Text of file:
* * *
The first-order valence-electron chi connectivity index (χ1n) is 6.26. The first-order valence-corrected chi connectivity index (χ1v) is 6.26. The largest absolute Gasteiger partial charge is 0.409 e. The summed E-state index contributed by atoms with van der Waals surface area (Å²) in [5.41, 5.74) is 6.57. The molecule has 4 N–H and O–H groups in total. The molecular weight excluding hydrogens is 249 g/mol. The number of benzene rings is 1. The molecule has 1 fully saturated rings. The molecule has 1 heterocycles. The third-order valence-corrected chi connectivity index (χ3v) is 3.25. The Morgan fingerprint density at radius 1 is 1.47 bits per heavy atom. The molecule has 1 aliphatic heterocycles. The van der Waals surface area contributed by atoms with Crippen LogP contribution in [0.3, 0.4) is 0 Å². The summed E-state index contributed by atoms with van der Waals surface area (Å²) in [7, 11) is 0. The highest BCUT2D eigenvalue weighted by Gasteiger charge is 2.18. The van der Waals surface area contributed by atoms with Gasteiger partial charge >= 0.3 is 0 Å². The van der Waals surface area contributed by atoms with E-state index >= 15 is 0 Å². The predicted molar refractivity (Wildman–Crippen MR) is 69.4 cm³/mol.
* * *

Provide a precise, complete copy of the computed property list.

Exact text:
The first-order valence-electron chi connectivity index (χ1n) is 6.26. The first-order valence-corrected chi connectivity index (χ1v) is 6.26. The largest absolute Gasteiger partial charge is 0.409 e. The summed E-state index contributed by atoms with van der Waals surface area (Å²) in [5.41, 5.74) is 6.57. The molecule has 4 N–H and O–H groups in total. The molecular weight excluding hydrogens is 249 g/mol. The number of benzene rings is 1. The molecule has 1 fully saturated rings. The molecule has 1 heterocycles. The third-order valence-corrected chi connectivity index (χ3v) is 3.25. The Morgan fingerprint density at radius 1 is 1.47 bits per heavy atom. The molecule has 1 aliphatic heterocycles. The van der Waals surface area contributed by atoms with Crippen LogP contribution in [0.3, 0.4) is 0 Å². The summed E-state index contributed by atoms with van der Waals surface area (Å²) in [7, 11) is 0. The highest BCUT2D eigenvalue weighted by Gasteiger charge is 2.18. The van der Waals surface area contributed by atoms with Gasteiger partial charge >= 0.3 is 0 Å². The van der Waals surface area contributed by atoms with E-state index >= 15 is 0 Å². The predicted molar refractivity (Wildman–Crippen MR) is 69.4 cm³/mol.